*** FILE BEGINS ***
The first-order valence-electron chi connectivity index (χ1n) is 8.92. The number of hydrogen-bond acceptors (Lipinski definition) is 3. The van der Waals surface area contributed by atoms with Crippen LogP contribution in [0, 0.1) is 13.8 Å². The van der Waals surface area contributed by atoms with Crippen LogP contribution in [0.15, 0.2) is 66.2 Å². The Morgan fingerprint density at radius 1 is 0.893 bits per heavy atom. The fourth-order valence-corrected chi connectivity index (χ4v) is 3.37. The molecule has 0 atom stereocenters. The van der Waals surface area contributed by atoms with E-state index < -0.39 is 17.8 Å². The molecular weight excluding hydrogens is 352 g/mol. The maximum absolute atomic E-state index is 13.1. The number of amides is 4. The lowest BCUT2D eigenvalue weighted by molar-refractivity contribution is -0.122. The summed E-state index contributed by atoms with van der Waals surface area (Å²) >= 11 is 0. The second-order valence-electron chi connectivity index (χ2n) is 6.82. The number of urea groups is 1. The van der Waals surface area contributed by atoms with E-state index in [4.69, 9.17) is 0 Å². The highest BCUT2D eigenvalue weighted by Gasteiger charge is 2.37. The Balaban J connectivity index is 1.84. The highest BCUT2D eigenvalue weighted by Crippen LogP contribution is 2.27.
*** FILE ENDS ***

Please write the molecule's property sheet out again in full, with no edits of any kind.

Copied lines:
The first-order valence-electron chi connectivity index (χ1n) is 8.92. The number of hydrogen-bond acceptors (Lipinski definition) is 3. The van der Waals surface area contributed by atoms with Crippen LogP contribution in [0, 0.1) is 13.8 Å². The van der Waals surface area contributed by atoms with Crippen LogP contribution in [0.15, 0.2) is 66.2 Å². The Morgan fingerprint density at radius 1 is 0.893 bits per heavy atom. The fourth-order valence-corrected chi connectivity index (χ4v) is 3.37. The molecule has 0 atom stereocenters. The van der Waals surface area contributed by atoms with E-state index < -0.39 is 17.8 Å². The molecular weight excluding hydrogens is 352 g/mol. The maximum absolute atomic E-state index is 13.1. The number of amides is 4. The lowest BCUT2D eigenvalue weighted by molar-refractivity contribution is -0.122. The summed E-state index contributed by atoms with van der Waals surface area (Å²) >= 11 is 0. The second-order valence-electron chi connectivity index (χ2n) is 6.82. The number of urea groups is 1. The van der Waals surface area contributed by atoms with E-state index in [4.69, 9.17) is 0 Å². The highest BCUT2D eigenvalue weighted by Gasteiger charge is 2.37. The Balaban J connectivity index is 1.84. The highest BCUT2D eigenvalue weighted by Crippen LogP contribution is 2.27.